||[Oct. 20th, 2006|02:18 pm]
Academics On or Near the Tenure Track
Hi, y'all! My name is Anne and I want tenure. [Hi, Anne!]|
I've been through the mill once and didn't get tenure. (Insert long ugly story involving appeals, lawyers, and unemployment.) I've started over at a new place where I am *much* happier - truly feel like I belong here - and I'd really like to get it this time. This is my third year here.
One happy thing I can share is that I was pleasantly surprised to find that having a tenure denial on my record didn't seem to hurt my job search. I got a job the first year I tried (there was a two-year gap for personal reason). I thought I would look shopworn next to the shiny new Ph.D.'s, but they were looking for someone with experience. Last year I was on a job search committee (so weird to see things from the other side of the table!) and one of the people we interviewed had been denied tenure. We didn't count it against him.
Welcome! What's your field/discipline? :)
What's your field/discipline? :)
My area of specialization is technically medieval philosophy, but I'm working more as a generalist in philosophy and also teaching classical Latin.
As someone who prepares for worst case job scenarios, knowing that not making tenure isn't the kiss of death to all hiring committees is v v to know indeed.
Sounds like things have worked out pretty well for you! As neogrammarian
said, that's nice to know.
I was on a job search committee the year after I was hired (AHA bullpen for 2 years in a row, on both sides of the table!), and it was deeply WEIRD. I often found myself thinking, "Why couldn't I have done these experiences in the other order?"
We had searches my 2nd and 3rd years. I sat through interviews thinking "why on earth did they hire *me*?" Everyone seemed so much better organized and professional than I remembered myself being. Very strange.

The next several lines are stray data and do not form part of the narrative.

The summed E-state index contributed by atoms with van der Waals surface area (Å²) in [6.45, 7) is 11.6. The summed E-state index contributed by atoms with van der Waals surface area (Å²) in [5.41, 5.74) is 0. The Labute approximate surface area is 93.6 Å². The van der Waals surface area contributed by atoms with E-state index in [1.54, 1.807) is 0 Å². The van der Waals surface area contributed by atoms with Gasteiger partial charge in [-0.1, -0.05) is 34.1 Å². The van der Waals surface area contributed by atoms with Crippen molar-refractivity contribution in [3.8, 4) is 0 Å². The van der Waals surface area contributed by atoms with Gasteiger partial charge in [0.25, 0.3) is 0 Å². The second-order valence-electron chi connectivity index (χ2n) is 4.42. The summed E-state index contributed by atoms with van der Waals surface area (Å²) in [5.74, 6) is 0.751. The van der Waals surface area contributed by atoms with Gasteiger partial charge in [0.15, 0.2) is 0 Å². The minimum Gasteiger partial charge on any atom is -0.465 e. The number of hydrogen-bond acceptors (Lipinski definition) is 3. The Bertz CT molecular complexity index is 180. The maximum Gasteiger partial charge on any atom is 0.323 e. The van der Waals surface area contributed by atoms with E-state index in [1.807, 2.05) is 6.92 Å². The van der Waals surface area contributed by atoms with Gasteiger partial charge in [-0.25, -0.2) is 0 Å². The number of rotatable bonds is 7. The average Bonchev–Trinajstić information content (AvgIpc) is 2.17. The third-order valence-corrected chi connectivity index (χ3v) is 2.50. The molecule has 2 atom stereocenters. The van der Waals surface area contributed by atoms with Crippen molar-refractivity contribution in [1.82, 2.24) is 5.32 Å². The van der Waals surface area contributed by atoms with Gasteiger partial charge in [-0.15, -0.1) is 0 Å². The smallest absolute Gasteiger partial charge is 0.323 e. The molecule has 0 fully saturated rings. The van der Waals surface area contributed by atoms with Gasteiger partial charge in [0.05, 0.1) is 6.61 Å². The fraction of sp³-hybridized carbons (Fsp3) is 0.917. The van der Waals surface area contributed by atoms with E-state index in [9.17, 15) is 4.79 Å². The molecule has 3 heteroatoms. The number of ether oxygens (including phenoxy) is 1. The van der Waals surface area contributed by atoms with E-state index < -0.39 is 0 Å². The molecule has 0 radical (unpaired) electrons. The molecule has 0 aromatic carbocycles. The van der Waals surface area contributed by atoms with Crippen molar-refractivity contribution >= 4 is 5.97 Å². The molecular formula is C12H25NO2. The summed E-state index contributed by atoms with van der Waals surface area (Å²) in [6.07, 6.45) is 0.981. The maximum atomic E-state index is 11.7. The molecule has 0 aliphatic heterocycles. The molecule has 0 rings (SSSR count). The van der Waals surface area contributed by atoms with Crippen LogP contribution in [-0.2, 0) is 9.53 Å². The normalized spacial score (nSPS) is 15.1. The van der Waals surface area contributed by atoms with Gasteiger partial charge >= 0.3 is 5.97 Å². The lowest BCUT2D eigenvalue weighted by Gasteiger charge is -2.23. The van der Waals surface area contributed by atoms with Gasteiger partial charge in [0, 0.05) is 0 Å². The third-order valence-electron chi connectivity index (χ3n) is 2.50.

I sat through interviews thinking "why on earth did they hire *me*?" Everyone seemed so much better organized and professional than I remembered myself being.
I'm amazed at how much the new Ph.D.'s have already done - we had grad students applying who had more publications than most of us!
I found it interesting to see people do things in itnerviews that I would never dreamed of doing . . . it became clearer to me why I was, in some ways, appealing.
(reposting because LJ ate my first attempt; sorry if you got both)
Same here. Not so much in the interview process itself, although I did see some eyebrow-raisers, but in reading the folders. The junior faculty member who was assigned to help shepherd the grad students through the application process when I was in grad school gave us loads of good advice that many of our applicants obviously never got. She was emphatic that we should never apply for positions for which we did not qualify; it would waste the committee's time, make us look bad, and give our institution a bad rep.
Well, we advertised for someone in modern (e.g. Descartes, Kant) and ethics. We got people doing Hegel or Heidegger or Wittgenstein who told us they were modern (NOT!) and people doing social-political philosophy who told us they were ethicists (NOT!). And people doing BOTH who claimed they fit our parameters! (SO not!)
We had been wondering how we managed to get hired - now we understand we must have landed near the top of the stack just for being what they were looking for.